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Animal Imagery in Othello

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Introduction

In Shakespeare's Othello, bestial imagery is used throughout the text, mostly by Iago. Iago uses these images to plant ideas in other character's heads in order to further his own devious plans. On a deeper level, the continual use of the imagery coincides with Othello's fall from grace. With each mention of bestial imagery, Othello creeps closer to his own downfall, eventually using the animal imagery himself. The first use of animal imagery in Othello occurs in the very first act, setting the tone for the rest of the book. In the first step in his plan to destroy Othello, Iago uses animal imagery in order to enrage Desdemona's father, Brabantio. Iago tells Brabantio that, "Even now, now, very now, an old black ram is tupping your white ewe" (1.1.97). Iago then goes on to tell Brabantio that, "you'll have your daughter covered with a Barbary horse you'll have your nephews neigh to you, you'll have coursers for cousins and jennets for germans" (1.1.125-127) ...read more.

Middle

He says that, "With as little a web as this I will ensnare a great fly as Cassio" (2.1 .183). Iago takes a perverse pleasure in seeing is wicked plan play out right before his eyes. Iago takes the innocent musings between Cassio and Desdemona and integrates it perfectly into his master plan. Iago's plan works to perfection. Desdemona's clandestine meeting with Cassio, in the seduction scene, provides the perfect opportunity for Iago to get inside of Othello's head. Iago sows seeds of doubt in Othello and works to nurture them for the rest of the play. In the seduction scene, Iago says to Othello, "Would you grossly gape on, behold her topped" (3.3.451). "Topped" is a reference to "tupping" (an image used earlier in the play) which is a reference to the mating of a ram and an ewe. Iago goes on to say that, "were they prime as goats, as hot as monkeys, as salt as wolves in pride" (3.3.460). ...read more.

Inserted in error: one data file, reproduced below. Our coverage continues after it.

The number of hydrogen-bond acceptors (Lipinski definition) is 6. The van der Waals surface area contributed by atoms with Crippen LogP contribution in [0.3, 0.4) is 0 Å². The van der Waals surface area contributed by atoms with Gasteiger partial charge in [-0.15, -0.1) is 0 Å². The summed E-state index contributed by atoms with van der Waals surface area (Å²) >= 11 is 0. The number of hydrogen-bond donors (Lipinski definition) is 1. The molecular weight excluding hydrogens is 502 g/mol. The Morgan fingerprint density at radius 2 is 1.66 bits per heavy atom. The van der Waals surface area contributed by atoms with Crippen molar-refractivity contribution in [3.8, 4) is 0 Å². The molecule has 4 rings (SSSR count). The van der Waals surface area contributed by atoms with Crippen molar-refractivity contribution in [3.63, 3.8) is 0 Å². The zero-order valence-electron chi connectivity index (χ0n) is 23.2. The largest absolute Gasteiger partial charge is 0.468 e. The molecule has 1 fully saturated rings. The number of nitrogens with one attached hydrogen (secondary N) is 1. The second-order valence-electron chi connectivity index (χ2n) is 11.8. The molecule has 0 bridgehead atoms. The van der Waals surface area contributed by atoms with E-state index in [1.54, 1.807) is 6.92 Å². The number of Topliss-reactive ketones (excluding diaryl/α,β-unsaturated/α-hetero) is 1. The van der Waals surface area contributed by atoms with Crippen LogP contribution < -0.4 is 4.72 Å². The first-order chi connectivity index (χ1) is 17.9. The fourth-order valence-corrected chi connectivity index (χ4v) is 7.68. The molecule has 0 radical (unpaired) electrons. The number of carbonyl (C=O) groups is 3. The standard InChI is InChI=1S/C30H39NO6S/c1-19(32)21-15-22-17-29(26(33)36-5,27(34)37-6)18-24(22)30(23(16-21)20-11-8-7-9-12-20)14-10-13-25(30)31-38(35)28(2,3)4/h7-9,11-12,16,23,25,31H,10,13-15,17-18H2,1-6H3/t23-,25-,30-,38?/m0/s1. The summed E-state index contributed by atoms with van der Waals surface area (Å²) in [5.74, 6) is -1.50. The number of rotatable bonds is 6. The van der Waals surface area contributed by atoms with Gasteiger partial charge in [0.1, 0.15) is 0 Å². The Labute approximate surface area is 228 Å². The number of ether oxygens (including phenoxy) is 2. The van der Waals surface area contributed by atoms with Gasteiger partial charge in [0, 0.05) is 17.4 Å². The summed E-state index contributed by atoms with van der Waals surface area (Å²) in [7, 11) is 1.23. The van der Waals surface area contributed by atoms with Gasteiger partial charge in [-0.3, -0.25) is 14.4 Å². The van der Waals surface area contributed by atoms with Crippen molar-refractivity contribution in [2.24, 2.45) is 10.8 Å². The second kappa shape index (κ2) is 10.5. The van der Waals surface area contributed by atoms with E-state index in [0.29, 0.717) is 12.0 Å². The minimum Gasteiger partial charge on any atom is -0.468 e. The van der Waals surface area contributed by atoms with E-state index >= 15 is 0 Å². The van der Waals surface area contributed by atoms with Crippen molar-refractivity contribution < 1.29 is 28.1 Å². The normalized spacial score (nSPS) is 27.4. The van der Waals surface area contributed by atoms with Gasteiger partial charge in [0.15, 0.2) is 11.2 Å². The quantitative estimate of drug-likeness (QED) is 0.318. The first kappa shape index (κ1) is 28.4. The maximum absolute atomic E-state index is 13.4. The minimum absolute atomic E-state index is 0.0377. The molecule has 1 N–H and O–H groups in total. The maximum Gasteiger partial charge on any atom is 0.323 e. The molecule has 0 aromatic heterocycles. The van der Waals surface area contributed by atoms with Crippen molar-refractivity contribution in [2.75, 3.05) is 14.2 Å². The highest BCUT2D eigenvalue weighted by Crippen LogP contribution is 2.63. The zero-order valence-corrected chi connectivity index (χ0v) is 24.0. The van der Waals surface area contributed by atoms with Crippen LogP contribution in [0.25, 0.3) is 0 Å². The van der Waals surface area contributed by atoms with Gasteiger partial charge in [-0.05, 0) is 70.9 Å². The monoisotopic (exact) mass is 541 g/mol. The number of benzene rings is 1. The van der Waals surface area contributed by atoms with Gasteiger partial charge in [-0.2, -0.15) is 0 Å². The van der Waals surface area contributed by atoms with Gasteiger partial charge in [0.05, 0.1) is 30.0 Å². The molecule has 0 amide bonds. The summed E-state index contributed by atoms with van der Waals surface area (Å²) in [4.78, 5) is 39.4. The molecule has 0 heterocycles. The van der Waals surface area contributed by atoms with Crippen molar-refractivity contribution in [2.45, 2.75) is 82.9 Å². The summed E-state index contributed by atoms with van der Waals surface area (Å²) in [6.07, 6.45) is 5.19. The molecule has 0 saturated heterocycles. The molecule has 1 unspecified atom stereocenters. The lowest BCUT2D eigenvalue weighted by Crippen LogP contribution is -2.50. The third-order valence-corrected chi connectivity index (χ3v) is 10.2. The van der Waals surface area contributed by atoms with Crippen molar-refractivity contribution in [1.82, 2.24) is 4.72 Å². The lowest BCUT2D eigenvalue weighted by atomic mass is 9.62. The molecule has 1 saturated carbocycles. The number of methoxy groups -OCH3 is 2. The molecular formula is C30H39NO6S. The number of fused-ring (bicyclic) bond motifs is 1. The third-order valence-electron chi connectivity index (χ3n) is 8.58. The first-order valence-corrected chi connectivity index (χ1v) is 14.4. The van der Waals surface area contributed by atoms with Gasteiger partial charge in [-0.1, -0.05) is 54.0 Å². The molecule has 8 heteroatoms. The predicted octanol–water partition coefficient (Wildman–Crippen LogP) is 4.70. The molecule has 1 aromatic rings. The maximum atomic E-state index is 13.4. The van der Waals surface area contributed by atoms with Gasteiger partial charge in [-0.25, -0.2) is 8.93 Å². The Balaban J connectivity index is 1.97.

Conclusion

In the ensuing chaos, Othello uses animal imagery to attempt to justify his actions. He says, "Cassio did top her, ask thy husband" (5.2.167). The truth is then revealed to Othello, he discovers that Desdemona was faithful and Iago had been lying the whole time. Appropriately the final lines include bestial imagery. Lodovico calls Iago a "Spartan Dog" (5.2.424), which means a trained killer. This is truly appropriate as Iago killed many or is responsible for the killing of everyone who dies in the play. Shakespeare's Othello the use of bestial imagery runs throughout the play. The play's antagonist Iago uses it throughout the play in his quest to bring about the destruction of Othello. However, Iago's use of bestial imagery, while more abundant, pales in importance when compared to Othello's use of the imagery. Othello's use of the animal imagery almost directly coincides with his fall from grace. The more Iago's type of language creeps into Othello's the closer Othello is to his downfall. How appropriate that the final verses of the play contained that which guided the play throughout, animal imagery. ...read more.

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